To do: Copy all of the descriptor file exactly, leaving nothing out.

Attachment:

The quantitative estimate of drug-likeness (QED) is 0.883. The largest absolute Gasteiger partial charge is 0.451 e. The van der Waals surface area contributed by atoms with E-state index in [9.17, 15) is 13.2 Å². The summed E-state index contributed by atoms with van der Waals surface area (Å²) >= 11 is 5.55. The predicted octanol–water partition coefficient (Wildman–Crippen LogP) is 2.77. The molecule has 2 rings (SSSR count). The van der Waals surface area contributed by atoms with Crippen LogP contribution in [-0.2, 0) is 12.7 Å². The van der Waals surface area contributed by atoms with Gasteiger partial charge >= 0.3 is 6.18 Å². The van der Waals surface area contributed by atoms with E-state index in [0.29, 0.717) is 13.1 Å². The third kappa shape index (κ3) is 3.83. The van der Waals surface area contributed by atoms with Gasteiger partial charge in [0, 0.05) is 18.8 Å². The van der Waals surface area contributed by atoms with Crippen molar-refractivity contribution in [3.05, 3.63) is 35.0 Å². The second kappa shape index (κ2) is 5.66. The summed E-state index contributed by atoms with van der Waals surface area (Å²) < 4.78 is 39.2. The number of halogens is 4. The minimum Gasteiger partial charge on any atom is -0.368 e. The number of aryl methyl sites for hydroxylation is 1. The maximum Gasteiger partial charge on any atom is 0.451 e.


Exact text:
The quantitative estimate of drug-likeness (QED) is 0.883. The largest absolute Gasteiger partial charge is 0.451 e. The van der Waals surface area contributed by atoms with E-state index in [9.17, 15) is 13.2 Å². The summed E-state index contributed by atoms with van der Waals surface area (Å²) >= 11 is 5.55. The predicted octanol–water partition coefficient (Wildman–Crippen LogP) is 2.77. The molecule has 2 rings (SSSR count). The van der Waals surface area contributed by atoms with Crippen LogP contribution in [-0.2, 0) is 12.7 Å². The van der Waals surface area contributed by atoms with Gasteiger partial charge >= 0.3 is 6.18 Å². The van der Waals surface area contributed by atoms with E-state index in [0.29, 0.717) is 13.1 Å². The third kappa shape index (κ3) is 3.83. The van der Waals surface area contributed by atoms with Gasteiger partial charge in [0, 0.05) is 18.8 Å². The van der Waals surface area contributed by atoms with Crippen molar-refractivity contribution in [3.05, 3.63) is 35.0 Å². The second kappa shape index (κ2) is 5.66. The summed E-state index contributed by atoms with van der Waals surface area (Å²) < 4.78 is 39.2. The number of halogens is 4. The minimum Gasteiger partial charge on any atom is -0.368 e. The number of aryl methyl sites for hydroxylation is 1. The maximum Gasteiger partial charge on any atom is 0.451 e.